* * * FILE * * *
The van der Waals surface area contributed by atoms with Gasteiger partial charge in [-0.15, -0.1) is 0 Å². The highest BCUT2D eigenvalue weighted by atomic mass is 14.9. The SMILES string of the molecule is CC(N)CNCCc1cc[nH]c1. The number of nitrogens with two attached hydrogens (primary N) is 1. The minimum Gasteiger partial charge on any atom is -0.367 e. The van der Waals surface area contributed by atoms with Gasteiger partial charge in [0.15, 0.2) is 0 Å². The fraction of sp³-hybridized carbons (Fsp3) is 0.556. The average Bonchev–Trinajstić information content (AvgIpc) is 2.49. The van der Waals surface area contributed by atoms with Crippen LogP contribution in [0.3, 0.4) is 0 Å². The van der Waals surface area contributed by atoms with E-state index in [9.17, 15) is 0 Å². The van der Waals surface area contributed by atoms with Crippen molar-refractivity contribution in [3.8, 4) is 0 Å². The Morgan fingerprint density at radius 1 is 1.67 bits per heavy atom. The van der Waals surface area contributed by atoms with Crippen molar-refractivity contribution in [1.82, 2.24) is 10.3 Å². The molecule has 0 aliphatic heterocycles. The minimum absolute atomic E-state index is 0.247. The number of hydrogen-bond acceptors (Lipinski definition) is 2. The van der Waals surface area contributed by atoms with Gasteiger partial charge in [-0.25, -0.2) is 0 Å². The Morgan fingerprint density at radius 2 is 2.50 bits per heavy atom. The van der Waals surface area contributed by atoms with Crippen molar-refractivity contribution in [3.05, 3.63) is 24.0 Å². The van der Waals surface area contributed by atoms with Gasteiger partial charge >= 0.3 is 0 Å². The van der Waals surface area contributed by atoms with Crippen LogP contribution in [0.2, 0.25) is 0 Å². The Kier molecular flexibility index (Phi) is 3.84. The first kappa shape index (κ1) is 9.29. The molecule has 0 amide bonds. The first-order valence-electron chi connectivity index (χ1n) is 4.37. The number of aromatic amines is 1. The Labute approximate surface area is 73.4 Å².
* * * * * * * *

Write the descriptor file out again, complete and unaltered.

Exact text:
The van der Waals surface area contributed by atoms with Gasteiger partial charge in [-0.15, -0.1) is 0 Å². The highest BCUT2D eigenvalue weighted by atomic mass is 14.9. The SMILES string of the molecule is CC(N)CNCCc1cc[nH]c1. The number of nitrogens with two attached hydrogens (primary N) is 1. The minimum Gasteiger partial charge on any atom is -0.367 e. The van der Waals surface area contributed by atoms with Gasteiger partial charge in [0.15, 0.2) is 0 Å². The fraction of sp³-hybridized carbons (Fsp3) is 0.556. The average Bonchev–Trinajstić information content (AvgIpc) is 2.49. The van der Waals surface area contributed by atoms with Crippen LogP contribution in [0.3, 0.4) is 0 Å². The van der Waals surface area contributed by atoms with E-state index in [9.17, 15) is 0 Å². The van der Waals surface area contributed by atoms with Crippen molar-refractivity contribution in [3.8, 4) is 0 Å². The Morgan fingerprint density at radius 1 is 1.67 bits per heavy atom. The van der Waals surface area contributed by atoms with Crippen molar-refractivity contribution in [1.82, 2.24) is 10.3 Å². The molecule has 0 aliphatic heterocycles. The minimum absolute atomic E-state index is 0.247. The number of hydrogen-bond acceptors (Lipinski definition) is 2. The van der Waals surface area contributed by atoms with Gasteiger partial charge in [-0.25, -0.2) is 0 Å². The Morgan fingerprint density at radius 2 is 2.50 bits per heavy atom. The van der Waals surface area contributed by atoms with Crippen molar-refractivity contribution in [3.05, 3.63) is 24.0 Å². The van der Waals surface area contributed by atoms with Gasteiger partial charge >= 0.3 is 0 Å². The van der Waals surface area contributed by atoms with Crippen LogP contribution in [0.2, 0.25) is 0 Å². The Kier molecular flexibility index (Phi) is 3.84. The first kappa shape index (κ1) is 9.29. The molecule has 0 amide bonds. The first-order valence-electron chi connectivity index (χ1n) is 4.37. The number of aromatic amines is 1. The Labute approximate surface area is 73.4 Å².